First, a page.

Fighting is like sex. Everyone thinks they’re experts when 99% don’t have a clue.
I don’t have many pet peeves, but this has got to be one of them.
It really grinds my gears when people who’ve never fought comment on fighting, a subject they know little to nothing about. Particularly when said unsolicited comments are dished out in a patronizing, even disrespectful way.
Stephen A. Smith just did both.
No Bad-Blood Spilled
Conor McGregor vs Cowboy Cerrone (UFC 246) went down last week.
I wrote an article about the fight, predicting that Cowboy would do better against McGregor than anticipated, especially if the fight gets past the second round.
Well, the fight didn’t get past the first minute.
This fight could go one of three ways.
What the fans and UFC brass wishes for comes true. Conor catches the infamously slow-starting Cowboy flush with a left and knocks him out in the first 1 or 2 rounds. Queue the Khabib megafight.
Conor pressured Cowboy from the get-go, hurting him with shoulder strikes in the clinch before stunning the veteran with a left high kick and closing the show with brutal ground and pound.
The Notorious One is back, baby, and it only took 40 seconds.
Conor refrained from pre-fight trash-talking for once, and quipped “there will be blood spilt tomorrow night, but it will not be bad blood.”
After the knockout, Conor complimented his adversary. He then hugged Cowboy’s grandmother, telling her “you raised a great guy.”
It was as refreshing as a cold drink on a hot summer afternoon.
A beautiful knockout, a brand new, less bombastic and more professional Conor McGregor.
I really enjoyed myself— until Smith opened his mouth.
Smith, Please Shut Up
Smith painted Cowboy as a quitter during the post-fight analysis.
His remarks were widely panned by the MMA community.
Chief among them were long-time UFC commentator Joe Rogan and even Conor himself.
Instead of realizing that he was out of his depth, Smith doubled down on his convictions, making an Instagram video saying:
“‘Cowboy’ Cerrone, in his first pay-per-view match, folded. I respect him, but he folded like a cheap tent. Period. Bad night for him. Bad night. That’s all. And I stand by that. And I’m going to still stand by that.”
Now, I understand where Smith is coming from.
He is an ESPN “personality”, whatever that means. His job is to provide drama, to give his two cents, to stir the pot and spark debate among fans.
He is very good at what he does, and the numbers speak for themselves. He has a million-dollar contract, routinely pulls big numbers for ESPN, and has been covering sports like basketball for decades.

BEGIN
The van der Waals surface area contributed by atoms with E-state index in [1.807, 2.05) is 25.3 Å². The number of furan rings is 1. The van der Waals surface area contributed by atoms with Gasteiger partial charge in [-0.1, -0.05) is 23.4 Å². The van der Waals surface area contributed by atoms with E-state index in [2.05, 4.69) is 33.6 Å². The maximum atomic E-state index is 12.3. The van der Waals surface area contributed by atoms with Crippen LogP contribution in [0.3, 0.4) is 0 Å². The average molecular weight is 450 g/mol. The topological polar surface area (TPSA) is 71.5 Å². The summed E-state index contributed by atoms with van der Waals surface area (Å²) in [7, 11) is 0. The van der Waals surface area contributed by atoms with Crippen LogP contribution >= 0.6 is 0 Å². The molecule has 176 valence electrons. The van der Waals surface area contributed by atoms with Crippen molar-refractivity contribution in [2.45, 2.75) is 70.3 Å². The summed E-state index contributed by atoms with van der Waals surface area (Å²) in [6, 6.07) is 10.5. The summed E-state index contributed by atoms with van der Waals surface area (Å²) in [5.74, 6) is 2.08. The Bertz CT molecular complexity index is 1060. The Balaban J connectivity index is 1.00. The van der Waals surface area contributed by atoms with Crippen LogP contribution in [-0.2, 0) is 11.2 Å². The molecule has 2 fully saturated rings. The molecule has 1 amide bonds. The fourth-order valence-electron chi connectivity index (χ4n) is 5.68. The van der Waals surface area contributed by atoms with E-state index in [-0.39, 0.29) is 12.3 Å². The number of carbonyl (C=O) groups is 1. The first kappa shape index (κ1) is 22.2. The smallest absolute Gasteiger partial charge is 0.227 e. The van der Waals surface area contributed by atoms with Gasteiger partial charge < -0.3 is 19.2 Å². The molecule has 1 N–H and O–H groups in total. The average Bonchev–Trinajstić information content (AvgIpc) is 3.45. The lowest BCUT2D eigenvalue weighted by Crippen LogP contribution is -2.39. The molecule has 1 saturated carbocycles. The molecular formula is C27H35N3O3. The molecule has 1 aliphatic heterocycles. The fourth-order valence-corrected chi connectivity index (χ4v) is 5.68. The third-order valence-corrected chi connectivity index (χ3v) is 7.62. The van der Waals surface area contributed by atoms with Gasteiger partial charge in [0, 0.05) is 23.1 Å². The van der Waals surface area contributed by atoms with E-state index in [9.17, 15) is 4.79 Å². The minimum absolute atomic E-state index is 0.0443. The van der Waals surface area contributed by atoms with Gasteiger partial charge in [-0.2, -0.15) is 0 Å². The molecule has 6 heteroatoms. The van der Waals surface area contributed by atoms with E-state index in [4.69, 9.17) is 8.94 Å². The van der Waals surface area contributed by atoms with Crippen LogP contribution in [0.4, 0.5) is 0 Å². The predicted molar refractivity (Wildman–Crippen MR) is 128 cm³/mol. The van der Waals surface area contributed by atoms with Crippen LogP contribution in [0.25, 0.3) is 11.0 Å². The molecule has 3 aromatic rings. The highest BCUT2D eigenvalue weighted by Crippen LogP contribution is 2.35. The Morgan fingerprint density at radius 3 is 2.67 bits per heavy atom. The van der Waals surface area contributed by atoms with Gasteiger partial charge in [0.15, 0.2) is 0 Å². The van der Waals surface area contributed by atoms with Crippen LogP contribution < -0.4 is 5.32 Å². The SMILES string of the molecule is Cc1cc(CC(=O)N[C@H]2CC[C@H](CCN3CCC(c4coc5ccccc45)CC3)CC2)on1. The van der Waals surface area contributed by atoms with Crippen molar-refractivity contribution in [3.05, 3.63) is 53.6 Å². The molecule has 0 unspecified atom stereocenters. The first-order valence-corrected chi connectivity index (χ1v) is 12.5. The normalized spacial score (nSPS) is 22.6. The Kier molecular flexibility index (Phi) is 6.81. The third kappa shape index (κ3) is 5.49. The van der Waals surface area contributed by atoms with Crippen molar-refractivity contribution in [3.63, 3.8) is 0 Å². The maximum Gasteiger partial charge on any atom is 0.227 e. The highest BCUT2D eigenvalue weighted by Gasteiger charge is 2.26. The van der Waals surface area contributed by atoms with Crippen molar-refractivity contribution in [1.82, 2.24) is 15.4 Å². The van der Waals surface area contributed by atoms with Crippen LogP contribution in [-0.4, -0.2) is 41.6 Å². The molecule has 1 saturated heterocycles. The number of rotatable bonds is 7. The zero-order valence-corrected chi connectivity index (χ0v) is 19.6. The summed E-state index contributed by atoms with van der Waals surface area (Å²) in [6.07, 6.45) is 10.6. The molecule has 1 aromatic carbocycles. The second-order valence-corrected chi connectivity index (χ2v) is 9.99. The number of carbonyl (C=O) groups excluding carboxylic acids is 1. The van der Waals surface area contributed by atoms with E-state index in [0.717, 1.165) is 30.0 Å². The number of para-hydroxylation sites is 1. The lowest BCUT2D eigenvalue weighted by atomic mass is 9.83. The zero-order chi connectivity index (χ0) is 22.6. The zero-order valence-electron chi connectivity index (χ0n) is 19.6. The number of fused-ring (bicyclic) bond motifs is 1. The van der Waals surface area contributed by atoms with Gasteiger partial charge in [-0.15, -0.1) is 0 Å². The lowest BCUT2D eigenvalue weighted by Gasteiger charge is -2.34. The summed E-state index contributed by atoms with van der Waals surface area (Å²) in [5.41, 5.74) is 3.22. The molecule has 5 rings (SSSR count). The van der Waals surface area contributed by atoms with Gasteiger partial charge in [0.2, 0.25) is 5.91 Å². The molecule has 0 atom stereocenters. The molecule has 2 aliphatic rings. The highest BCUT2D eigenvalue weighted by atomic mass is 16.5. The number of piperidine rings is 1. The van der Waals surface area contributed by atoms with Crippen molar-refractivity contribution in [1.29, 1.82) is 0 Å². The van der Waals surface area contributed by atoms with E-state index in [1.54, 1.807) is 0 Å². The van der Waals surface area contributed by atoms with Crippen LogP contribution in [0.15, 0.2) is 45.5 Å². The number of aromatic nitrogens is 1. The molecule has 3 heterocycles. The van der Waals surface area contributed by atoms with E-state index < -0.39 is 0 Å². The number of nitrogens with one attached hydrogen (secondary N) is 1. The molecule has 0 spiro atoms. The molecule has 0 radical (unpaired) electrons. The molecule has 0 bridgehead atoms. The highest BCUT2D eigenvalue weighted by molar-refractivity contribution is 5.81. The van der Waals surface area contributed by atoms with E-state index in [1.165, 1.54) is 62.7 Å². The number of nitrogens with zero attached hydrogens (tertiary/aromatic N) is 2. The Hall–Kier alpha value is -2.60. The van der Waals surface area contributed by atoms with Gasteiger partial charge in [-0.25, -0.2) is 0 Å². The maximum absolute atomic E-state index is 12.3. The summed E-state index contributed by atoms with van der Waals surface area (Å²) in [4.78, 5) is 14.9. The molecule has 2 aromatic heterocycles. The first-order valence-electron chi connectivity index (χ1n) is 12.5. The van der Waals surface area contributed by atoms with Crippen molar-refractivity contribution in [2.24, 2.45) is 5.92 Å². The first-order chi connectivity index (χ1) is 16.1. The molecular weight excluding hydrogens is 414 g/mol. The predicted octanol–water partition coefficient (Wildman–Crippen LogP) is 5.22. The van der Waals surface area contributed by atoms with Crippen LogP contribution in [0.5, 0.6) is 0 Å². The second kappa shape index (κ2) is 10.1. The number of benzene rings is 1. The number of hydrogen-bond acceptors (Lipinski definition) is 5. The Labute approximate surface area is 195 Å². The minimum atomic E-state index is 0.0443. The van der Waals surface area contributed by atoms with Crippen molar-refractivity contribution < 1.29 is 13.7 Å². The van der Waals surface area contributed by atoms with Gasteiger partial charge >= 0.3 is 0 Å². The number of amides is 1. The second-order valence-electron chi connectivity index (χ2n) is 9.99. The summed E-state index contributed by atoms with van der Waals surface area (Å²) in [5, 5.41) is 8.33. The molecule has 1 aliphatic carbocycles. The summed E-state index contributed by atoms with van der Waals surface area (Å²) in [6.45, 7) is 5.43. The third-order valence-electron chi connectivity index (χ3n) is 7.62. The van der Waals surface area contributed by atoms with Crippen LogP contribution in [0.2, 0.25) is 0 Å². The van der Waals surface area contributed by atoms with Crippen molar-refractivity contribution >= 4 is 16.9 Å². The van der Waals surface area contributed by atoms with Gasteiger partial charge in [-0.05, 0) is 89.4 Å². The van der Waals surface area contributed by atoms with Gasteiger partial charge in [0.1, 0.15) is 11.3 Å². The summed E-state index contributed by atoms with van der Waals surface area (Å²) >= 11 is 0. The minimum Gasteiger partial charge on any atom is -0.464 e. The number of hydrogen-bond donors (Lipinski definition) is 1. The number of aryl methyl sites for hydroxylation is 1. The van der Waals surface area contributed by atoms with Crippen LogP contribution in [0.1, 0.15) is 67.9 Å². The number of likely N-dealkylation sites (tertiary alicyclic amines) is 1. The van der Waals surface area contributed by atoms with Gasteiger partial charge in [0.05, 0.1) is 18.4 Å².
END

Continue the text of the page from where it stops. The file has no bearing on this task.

And therein lies the issue — fighting is not a traditional sport.
MMA is unarmed, one-on-one combat, with severe ramifications.
And it should be treated as such.
Fighting Is Not A Game
“You’re a reporter of boxing who never fought! You’ve never been a champion, you don’t know our pain, our sweat. You don’t know it’s so fucking lonely…this is the loneliest sport in the world!”
— excerpt from Mike Tyson’s rant at a reporter.
The great boxer Floyd Mayweather once said that he should be considered the greatest athlete in all sports because “if Lebron James has a bad night, he can come back next week and still be Lebron James. If I have a bad night I get knocked out.”
He has a point. Ball sport athletes get the luxury of playing every weekend. If they mess up, they get to try again next week.
Combat sport athletes, on the other hand, don’t have that luxury.
They spend months preparing for their big moment, and if they mess up there are no hi-5’s and exclamations of “tough luck buddy, see you again next week!”
If a fighter messes up, it’s lights out in seconds.
Secondly, a fighter puts so much more on the line compared to, say, a basketball player.
“Losing a fight is so much different than losing a game [in another sport],” Rogan said. “It’s not the same…you’re talking about unbelievable physical consequences.”
— Joe Rogan criticizing Smith
Stephen A. Smith says Cowboy gave up, but the X-rays tell a different story.
Cowboy broke both his nose and his orbital bone in the fight. Conor smashed him, literally broke his face in front of his family and son.
He showed him love and respect afterwards.
That’s because Conor knows whats up. He knows the name of the game is respect, that fighters put their physical and mental health on the line every time they step in the squared circle.
Smith should apologize. The criticism he’s used to spouting commentating other sports will not fly when he’s talking about MMA — and rightfully so.
People who are in the game for decades, people like Rogan, Conor, and many, many more fighters have been steadfast in their criticism of Smith.
I’m adding my name on that list.
Despite his 25 years of sports commentary, Smith has never fought. Never competed. It’s easy to criticize, but it’s hard to create.
Smith needs to keep in mind that his career is built on the backs of the very athletes he’s criticizing. The least he could do is be civil.
Or does the A in Stephen A. Smith mean what I think it means?
Remember, the credit always goes to the man in the arena.
Thanks for reading my story :)